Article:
FCC Asked To Expand Payola Inquiry - Broadcasting & Cable

FCC Asked To Expand Payola Inquiry

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Media activist group Free Press has filed a formal complaint with the FCC over what it says are a host of broadcaster pay-for-play incidents that have gone undisclosed to viewers.

"As the evidence begins to mount that broadcast journalism is chock full of pay-for-play endorsements of commercial products and federal policies," the group said in a letter to the five commissioners, "it is imperative for the Commission to expand its investigation beyond the Armstrong Williams probe," wrote Policy Director Ben Scott.

It cited in the letter "two commentators on NBC’s Today show [who] were revealed to be promoting products on the program without disclosing financial ties to the manufacturer." NBC had not returned a call for comment at press time.

Williams is the conservative commentator who was paid a quarter of a million dollars to promote Department of Education policy, including on broadcast commentaries, a contract DOE has conceded was mishandled and insufficiently scrutinized.

The FCC opened an investigation into the Williams contracts back in January, but its findings have not been released. Free Press, which pushed for that initial investigation,  now wants it expanded to include other reported incidents, including the practice of some companies to pay experts to promote products on network morning news programs.

Following is a text of the complaint, which was accompanied by a detailed accounting of various pay-for-play examples that have surfaced since Williams' outing.

Dear Mr. Chairman and Commissioners:

The purpose of this letter is to file a formal complaint requesting an expanded investigation of the ongoing crisis in our broadcast news media provoked by so-called payola punditry. Hardly a month has gone by this year without a new incident involving pay-for-play news and information — corporations or federal agencies bankrolling commentators to promote commercial products or government programs without disclosing their financial interests to the viewing public. Public anger over these revelations grows as the integrity of broadcast journalism is undermined. As Commissioner Adelstein said in a recent speech on this issue: “It is no wonder trust in the media is at an all-time low — something needs to be done.”

Free Press, the national, nonpartisan media policy and advocacy group, believes this situation must be remedied immediately, or we as a nation risk a complete loss of confidence in the press. On Jan. 13, 2005, when Armstrong Williams was exposed for not disclosing payments he received to promote the Department of Education, thousands of Free Press members filed complaints with the Federal Communications Commission (FCC) demanding an investigation. These citizens requested an explanation of why Williams’ violations went undetected for so long, and more importantly, how pervasive these violations might be across the news industry. At the time, Williams appeared to be the tip of the iceberg — and he indicated that payola punditry happens all the time.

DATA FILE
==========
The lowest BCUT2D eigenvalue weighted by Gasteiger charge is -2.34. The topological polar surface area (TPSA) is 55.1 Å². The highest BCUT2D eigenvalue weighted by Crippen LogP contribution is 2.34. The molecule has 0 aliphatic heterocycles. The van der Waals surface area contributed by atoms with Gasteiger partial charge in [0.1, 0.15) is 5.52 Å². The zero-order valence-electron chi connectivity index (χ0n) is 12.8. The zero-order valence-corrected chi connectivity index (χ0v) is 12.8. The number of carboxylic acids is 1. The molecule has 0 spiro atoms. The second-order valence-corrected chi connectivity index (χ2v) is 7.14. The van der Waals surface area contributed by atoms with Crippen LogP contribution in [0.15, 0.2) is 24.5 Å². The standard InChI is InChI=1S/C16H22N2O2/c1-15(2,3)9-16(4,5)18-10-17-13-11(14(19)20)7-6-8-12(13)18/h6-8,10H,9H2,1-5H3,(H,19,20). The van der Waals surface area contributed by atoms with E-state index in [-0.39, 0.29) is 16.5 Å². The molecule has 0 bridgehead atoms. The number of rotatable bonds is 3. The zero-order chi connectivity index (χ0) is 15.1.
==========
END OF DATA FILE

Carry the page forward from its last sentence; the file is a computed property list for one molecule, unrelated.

In response to the public complaints, then-Chairman Michael Powell launched an investigation of Williams’ apparent violation of the FCC’s payola rules the following day, January 14.  Federal regulations clearly prohibit this brand of undisclosed propaganda in the news media. The FCC’s Payola Rules state: “Any person involved in the production or preparation of a program who receives or agrees to receive payment for the airing of program material must disclose this information.”

The results of the Commission’s investigation have not yet been released. However, cases of payola punditry in the news media have continued to emerge — confirming Williams’ admission that the practice is commonplace in the news media.  These revelations suggest that commercial enterprises and government agencies routinely contract with pundits and journalists to propagandize the public with advertisements disguised as news or independent opinion. This is an alarming trend. Federal regulators should intervene, not only to stop the current violations but to tighten the rules to prevent future abuses.

Recently, two commentators on NBC’s “Today” show were revealed to be promoting products on the program without disclosing financial ties to the manufacturer. A recent Wall Street Journal report documented numerous examples of this type of fraud.  Attached to this letter of complaint is a report on the practice of payola punditry that details a wide array of troubling examples and their implications for the declining public faith in the news.

As the evidence begins to mount that broadcast journalism is chock full of pay-for-play endorsements of commercial products and federal policies, it is imperative for the Commission to expand its investigation beyond the Armstrong Williams probe. Each new scandalous revelation of propaganda reduces the public trust in the media and highlights the weakness of the FCC’s payola regulations. It is time regulators got to the bottom of this practice, identified violators, and improved the effectiveness of the rules and the thoroughness of their enforcement. We applaud the recent statements of Commissioner Jonathan Adelstein on his intention to make this issue a priority and trust the Commission will proceed swiftly to expand its investigation and help to restore the public trust in the integrity of the news media.


Sincerely,


Ben Scott
Policy Director, Free Press

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